PRUETT: 2019 IndyCar talking points

Image by Michael Levitt/LAT

PRUETT: 2019 IndyCar talking points

Insights & Analysis

PRUETT: 2019 IndyCar talking points

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The start to every NTT IndyCar Series season is loaded with new developments and potential themes to follow that will likely influence the outcome of the championship. Here’s an array of observations that might shape the seventh-month sprint from St. Petersburg to Monterey, along with a few random items of interest.

A Seb-Peat in St. Pete?

As the owner of two consecutive wins to open the season, Dale Coyne Racing’s Sebastien Bourdais is looking to make it a three-peat on Sunday. And this time, the local Tampa resident wants no part of receiving a gift like the one that was given late in last year’s race when Alexander Rossi knocked Robert Wickens from the lead. Citing a general deficiency in street course setups, Bourdais’ DCR team spent time during pre-season testing on Sebring’s short course, laying out their own pylons to tighten corner entries and exits at the slower turns to mimic what they’ll encounter at St. Pete and other street circuits.

The smart move, which allowed race engineer Craig Hampson to tune on the Frenchman’s No. 18 Honda as if it were carving through narrow concrete-lined walls, should help Bourdais at his home race, Long Beach, Detroit, and Toronto, where DCR struggled at times. Considering how Bourdais placed seventh in the 2018 championship, an uptick in street race results could move the team closer to the top five.

Rookies: Ridiculous Crop

I made a foolish statement last year where I suggested the crop of rookie for the 2018 season was the best we’d see this decade. Enter Patricio O’Ward, Colton Herta, Felix Rosenqvist, Marcus Ericsson, Santino Ferrucci, Ben Hanley, and possibly RC Enerson, if we’re lucky, to confirm my ignorance.

Marcus Ericsson, Schmidt Peterson Motorsports. Image by Michael Levitt/LAT.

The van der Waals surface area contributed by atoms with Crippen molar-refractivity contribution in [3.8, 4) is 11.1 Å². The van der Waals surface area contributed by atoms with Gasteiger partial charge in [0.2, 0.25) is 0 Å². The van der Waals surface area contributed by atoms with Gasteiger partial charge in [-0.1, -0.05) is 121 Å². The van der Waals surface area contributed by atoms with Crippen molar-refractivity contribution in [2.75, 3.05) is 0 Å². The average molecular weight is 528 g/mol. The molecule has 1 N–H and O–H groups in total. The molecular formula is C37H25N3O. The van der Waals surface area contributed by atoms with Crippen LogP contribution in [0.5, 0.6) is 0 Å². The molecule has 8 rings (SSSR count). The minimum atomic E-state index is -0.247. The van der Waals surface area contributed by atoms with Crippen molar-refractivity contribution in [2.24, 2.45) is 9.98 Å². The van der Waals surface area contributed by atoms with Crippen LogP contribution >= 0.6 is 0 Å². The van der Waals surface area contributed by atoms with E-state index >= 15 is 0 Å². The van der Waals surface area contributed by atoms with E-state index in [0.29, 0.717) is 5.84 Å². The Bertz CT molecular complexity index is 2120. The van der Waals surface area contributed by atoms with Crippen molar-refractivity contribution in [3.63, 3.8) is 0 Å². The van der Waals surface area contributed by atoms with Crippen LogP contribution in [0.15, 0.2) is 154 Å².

Ericsson, a five-year Formula 1 veteran, is the only outlier in the group in terms of top-tier open-wheel experience, but he’s also new to ovals while most of his Rookie of the Year challengers are up to speed in that department. It’s a stacked group where at least one win from the bunch would not be a complete shock, and if it’s two or three wins, it still wouldn’t be outside the realm of possibilities.

The best question is whether one of 2019’s rookies will emerge as a new Robert Wickens-style force from the outset.

Bowtie Blitz

After running the table with six straight manufacturers’ championships since the turbo V6 engine formula arrived in 2012, Honda finally broke Chevy’s incredible streak last year. As upsets go, this was big. It’s also the kind of thing that should concern the Honda Performance Development camp. I’ve worked as a mechanic, engineer, and team manager across many paddocks since the 1980s, and even today, as a reporter, I’m struggling to recall more than two or three manufacturers who’ve matched the ferocity that drives Chevy’s current IndyCar program.

The Bowtie’s stone-cold approach to winning has been relentless, which makes its first manufacturers’ loss a fascinating reckoning for the brand. We know the long-in-the-tooth turbo V6 formula has left Chevy and Honda with almost nothing left to find in terms of major horsepower and torque gains, so responding with a big leap in either department is unlikely. But we can expect something—maybe on the engine calibration side—to help Chevy vie for a seventh title. Will it be enough? And will it matter? Read on…

Depth Charge

Chevy won six of 17 races in 2018. While that number will need to increase in order to reclaim the manufacturers’ championship, the greater issue is answering where the additional wins will be produced. Two drivers—Penske’s Will Power and Josef Newgarden—accounted for all six victories, and in that statistic, the ongoing imbalance between front-running Chevy and Honda teams is reconfirmed.

Honda’s depth at Andretti Autosport, Arrow Schmidt Peterson Motorsports, Dale Coyne Racing, Chip Ganassi Racing, and Rahal Letterman Lanigan Racing is well ahead of anything Chevy can boast.

Ed Jones and Ed Carpenter Racing are one arrow in Chevy’s quiver. Image by John Cote/IndyCar.

After Penske, it’s hard to say if the other Bowtie representatives will venture into the win column. We can assume Simon Pagenaud will get back to his winning ways, giving Chevy and Chevy three shots at victory for most rounds. And after Penske? We’d love to see A.J. Foyt Racing, Carlin Racing, Ed Carpenter Racing, and other members of Team Chevy contribute to the brand’s win tally, but for now, the manufacturers’ battle is looking like another Honda vs Penske affair.

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